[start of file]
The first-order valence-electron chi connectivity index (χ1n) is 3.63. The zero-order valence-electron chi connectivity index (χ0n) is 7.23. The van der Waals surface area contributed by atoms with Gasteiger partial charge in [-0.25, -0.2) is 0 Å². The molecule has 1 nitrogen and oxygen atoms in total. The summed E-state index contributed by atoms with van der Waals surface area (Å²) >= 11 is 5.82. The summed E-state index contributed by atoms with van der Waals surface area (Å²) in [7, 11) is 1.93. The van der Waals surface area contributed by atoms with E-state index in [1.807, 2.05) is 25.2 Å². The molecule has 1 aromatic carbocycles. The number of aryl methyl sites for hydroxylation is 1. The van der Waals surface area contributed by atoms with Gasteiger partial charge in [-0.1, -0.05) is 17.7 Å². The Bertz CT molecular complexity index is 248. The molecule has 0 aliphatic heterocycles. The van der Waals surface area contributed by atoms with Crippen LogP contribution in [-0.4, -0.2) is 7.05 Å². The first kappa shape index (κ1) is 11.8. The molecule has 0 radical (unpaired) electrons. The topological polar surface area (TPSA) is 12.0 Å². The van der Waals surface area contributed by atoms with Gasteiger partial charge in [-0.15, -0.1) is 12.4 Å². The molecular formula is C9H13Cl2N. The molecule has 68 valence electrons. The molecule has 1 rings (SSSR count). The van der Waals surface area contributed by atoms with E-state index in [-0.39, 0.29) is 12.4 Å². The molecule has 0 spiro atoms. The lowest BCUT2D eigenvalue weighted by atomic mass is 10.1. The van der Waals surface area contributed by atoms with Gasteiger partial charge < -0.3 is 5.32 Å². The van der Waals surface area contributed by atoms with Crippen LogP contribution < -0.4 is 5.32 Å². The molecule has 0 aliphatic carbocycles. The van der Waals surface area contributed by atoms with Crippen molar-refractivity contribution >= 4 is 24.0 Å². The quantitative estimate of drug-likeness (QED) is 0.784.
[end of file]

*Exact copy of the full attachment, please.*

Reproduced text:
The first-order valence-electron chi connectivity index (χ1n) is 3.63. The zero-order valence-electron chi connectivity index (χ0n) is 7.23. The van der Waals surface area contributed by atoms with Gasteiger partial charge in [-0.25, -0.2) is 0 Å². The molecule has 1 nitrogen and oxygen atoms in total. The summed E-state index contributed by atoms with van der Waals surface area (Å²) >= 11 is 5.82. The summed E-state index contributed by atoms with van der Waals surface area (Å²) in [7, 11) is 1.93. The van der Waals surface area contributed by atoms with E-state index in [1.807, 2.05) is 25.2 Å². The molecule has 1 aromatic carbocycles. The number of aryl methyl sites for hydroxylation is 1. The van der Waals surface area contributed by atoms with Gasteiger partial charge in [-0.1, -0.05) is 17.7 Å². The Bertz CT molecular complexity index is 248. The molecule has 0 aliphatic heterocycles. The van der Waals surface area contributed by atoms with Crippen LogP contribution in [-0.4, -0.2) is 7.05 Å². The first kappa shape index (κ1) is 11.8. The molecule has 0 radical (unpaired) electrons. The topological polar surface area (TPSA) is 12.0 Å². The van der Waals surface area contributed by atoms with Gasteiger partial charge in [-0.15, -0.1) is 12.4 Å². The molecular formula is C9H13Cl2N. The molecule has 68 valence electrons. The molecule has 1 rings (SSSR count). The van der Waals surface area contributed by atoms with E-state index in [-0.39, 0.29) is 12.4 Å². The molecule has 0 spiro atoms. The lowest BCUT2D eigenvalue weighted by atomic mass is 10.1. The van der Waals surface area contributed by atoms with Gasteiger partial charge < -0.3 is 5.32 Å². The van der Waals surface area contributed by atoms with Crippen LogP contribution < -0.4 is 5.32 Å². The molecule has 0 aliphatic carbocycles. The van der Waals surface area contributed by atoms with Crippen molar-refractivity contribution >= 4 is 24.0 Å². The quantitative estimate of drug-likeness (QED) is 0.784.